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Int J Clin Pract Suppl. 2003 Feb;(133):3-8; discussion 23-4.

Buprenorphine: new pharmacological aspects.

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Department of Pharmacology, Temple University School of Medicine, Philadelphia, Pennsylvania, USA.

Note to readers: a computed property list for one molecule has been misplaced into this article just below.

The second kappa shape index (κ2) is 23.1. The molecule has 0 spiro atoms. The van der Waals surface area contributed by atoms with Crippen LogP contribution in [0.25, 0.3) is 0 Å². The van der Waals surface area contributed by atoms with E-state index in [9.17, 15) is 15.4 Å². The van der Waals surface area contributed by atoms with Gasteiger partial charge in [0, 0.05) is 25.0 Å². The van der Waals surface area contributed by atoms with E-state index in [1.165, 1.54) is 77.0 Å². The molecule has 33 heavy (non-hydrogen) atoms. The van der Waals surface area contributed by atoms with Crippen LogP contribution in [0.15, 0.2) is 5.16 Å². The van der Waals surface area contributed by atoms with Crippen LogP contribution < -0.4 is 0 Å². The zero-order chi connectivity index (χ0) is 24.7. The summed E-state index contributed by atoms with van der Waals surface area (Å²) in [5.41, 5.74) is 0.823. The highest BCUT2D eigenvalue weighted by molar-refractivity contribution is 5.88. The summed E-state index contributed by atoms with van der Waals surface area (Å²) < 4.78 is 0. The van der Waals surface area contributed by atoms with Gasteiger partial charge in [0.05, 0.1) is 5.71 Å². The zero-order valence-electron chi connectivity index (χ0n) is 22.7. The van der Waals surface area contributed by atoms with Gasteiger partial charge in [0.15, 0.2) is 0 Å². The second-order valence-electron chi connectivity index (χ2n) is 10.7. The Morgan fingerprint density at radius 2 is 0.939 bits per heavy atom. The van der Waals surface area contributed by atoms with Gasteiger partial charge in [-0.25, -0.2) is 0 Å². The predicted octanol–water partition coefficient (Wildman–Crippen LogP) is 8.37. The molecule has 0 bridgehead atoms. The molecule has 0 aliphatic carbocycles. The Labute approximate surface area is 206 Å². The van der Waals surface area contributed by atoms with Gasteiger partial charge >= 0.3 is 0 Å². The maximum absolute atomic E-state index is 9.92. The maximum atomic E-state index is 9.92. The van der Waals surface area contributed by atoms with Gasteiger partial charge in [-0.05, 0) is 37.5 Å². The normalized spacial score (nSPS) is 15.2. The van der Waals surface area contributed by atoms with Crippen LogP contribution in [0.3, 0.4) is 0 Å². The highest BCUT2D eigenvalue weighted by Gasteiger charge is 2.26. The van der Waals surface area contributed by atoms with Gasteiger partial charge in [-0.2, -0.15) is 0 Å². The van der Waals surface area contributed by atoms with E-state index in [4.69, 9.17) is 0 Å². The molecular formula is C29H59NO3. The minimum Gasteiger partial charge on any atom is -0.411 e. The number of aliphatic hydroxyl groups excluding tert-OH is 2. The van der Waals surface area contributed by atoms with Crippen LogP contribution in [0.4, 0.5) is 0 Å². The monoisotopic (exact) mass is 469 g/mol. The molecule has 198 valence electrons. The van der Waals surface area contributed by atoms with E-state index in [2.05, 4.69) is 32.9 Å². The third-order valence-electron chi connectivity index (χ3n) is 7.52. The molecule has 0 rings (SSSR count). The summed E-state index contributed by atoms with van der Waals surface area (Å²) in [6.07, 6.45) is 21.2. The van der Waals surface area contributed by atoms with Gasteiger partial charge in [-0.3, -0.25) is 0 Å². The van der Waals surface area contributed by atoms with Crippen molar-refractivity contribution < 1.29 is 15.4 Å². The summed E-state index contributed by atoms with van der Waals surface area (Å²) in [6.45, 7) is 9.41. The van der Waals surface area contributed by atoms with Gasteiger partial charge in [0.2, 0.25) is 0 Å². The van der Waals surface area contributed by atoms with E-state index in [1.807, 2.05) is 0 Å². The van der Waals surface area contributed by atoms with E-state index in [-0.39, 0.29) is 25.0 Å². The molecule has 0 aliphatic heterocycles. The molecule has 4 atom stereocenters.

Buprenorphine is an opioid analgesic, derived from thebaine. Buprenorphine was initially classified as a "mixed agonist-antagonist analgesic" or a narcotic antagonist analgesic. The work of Martin et al (1976) on the animal model of the chronic spinal dog substantiated the substance's action as partial agonist at the mu-opioid receptor. These findings were underscored by the substance's general pharmacological profile. Further, buprenorphine was one of the first narcotic analgesics to be assessed for its abuse liability in humans. The lower abuse liability of the drug in humans soon turned it into a widely used therapeutic agent in patients with opioid dependence. Interest in buprenorphine spanning more than 30 years has been attributed to its unique pharmacological characteristics, including moderate intrinsic activity, high affinity to and slow dissociation from mu-opioid receptors. Early pharmacological studies demonstrated buprenorphine's strong binding to opioid receptors, and an inverted U-shaped dose-response curve in rodents. In the rat paw formalin test, although buprenorphine demonstrated a bell-shaped dose-response curve against an acute noxious stimulus, it showed a classic sigmoidal curve in the later phase of the assay. In most preclinical antinociceptive tests, buprenorphine was shown to be fully efficacious, with an antinociceptive potency 25 to 40 times higher than morphine. A ceiling effect for respiratory depression (but not for analgesia) has been demonstrated in humans. Current studies are focusing on norbuprenorphine, an N-dealkylated metabolite of buprenorphine. Norbuprenorphine is a likely contributor to the overall pharmacology of buprenorphine; in the mouse writhing test, norbuprenorphine provides antinociceptive efficacy similar to buprenorphine, with analgesic activity shown to be dose-dependent.

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